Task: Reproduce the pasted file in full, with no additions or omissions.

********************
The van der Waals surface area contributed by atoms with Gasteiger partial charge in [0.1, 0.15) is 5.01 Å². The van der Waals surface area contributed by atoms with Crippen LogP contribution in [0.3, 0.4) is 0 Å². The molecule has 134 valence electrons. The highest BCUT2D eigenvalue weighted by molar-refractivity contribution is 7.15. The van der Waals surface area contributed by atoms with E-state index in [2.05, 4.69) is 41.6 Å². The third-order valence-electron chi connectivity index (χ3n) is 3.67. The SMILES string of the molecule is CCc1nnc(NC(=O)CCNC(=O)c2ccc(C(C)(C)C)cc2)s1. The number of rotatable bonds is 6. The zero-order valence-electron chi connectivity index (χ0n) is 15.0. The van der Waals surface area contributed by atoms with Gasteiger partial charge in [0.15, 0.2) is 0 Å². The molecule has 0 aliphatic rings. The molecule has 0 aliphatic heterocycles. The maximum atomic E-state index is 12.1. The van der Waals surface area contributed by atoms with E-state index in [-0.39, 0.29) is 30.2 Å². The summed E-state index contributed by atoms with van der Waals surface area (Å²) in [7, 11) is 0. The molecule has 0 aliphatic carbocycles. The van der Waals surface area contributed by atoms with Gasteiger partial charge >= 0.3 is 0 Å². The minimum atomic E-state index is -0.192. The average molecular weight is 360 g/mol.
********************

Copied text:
The van der Waals surface area contributed by atoms with Gasteiger partial charge in [0.1, 0.15) is 5.01 Å². The van der Waals surface area contributed by atoms with Crippen LogP contribution in [0.3, 0.4) is 0 Å². The molecule has 134 valence electrons. The highest BCUT2D eigenvalue weighted by molar-refractivity contribution is 7.15. The van der Waals surface area contributed by atoms with E-state index in [2.05, 4.69) is 41.6 Å². The third-order valence-electron chi connectivity index (χ3n) is 3.67. The SMILES string of the molecule is CCc1nnc(NC(=O)CCNC(=O)c2ccc(C(C)(C)C)cc2)s1. The number of rotatable bonds is 6. The zero-order valence-electron chi connectivity index (χ0n) is 15.0. The van der Waals surface area contributed by atoms with Gasteiger partial charge in [0.15, 0.2) is 0 Å². The molecule has 0 aliphatic rings. The molecule has 0 aliphatic heterocycles. The maximum atomic E-state index is 12.1. The van der Waals surface area contributed by atoms with E-state index in [-0.39, 0.29) is 30.2 Å². The summed E-state index contributed by atoms with van der Waals surface area (Å²) in [7, 11) is 0. The molecule has 0 aliphatic carbocycles. The van der Waals surface area contributed by atoms with Gasteiger partial charge >= 0.3 is 0 Å². The minimum atomic E-state index is -0.192. The average molecular weight is 360 g/mol.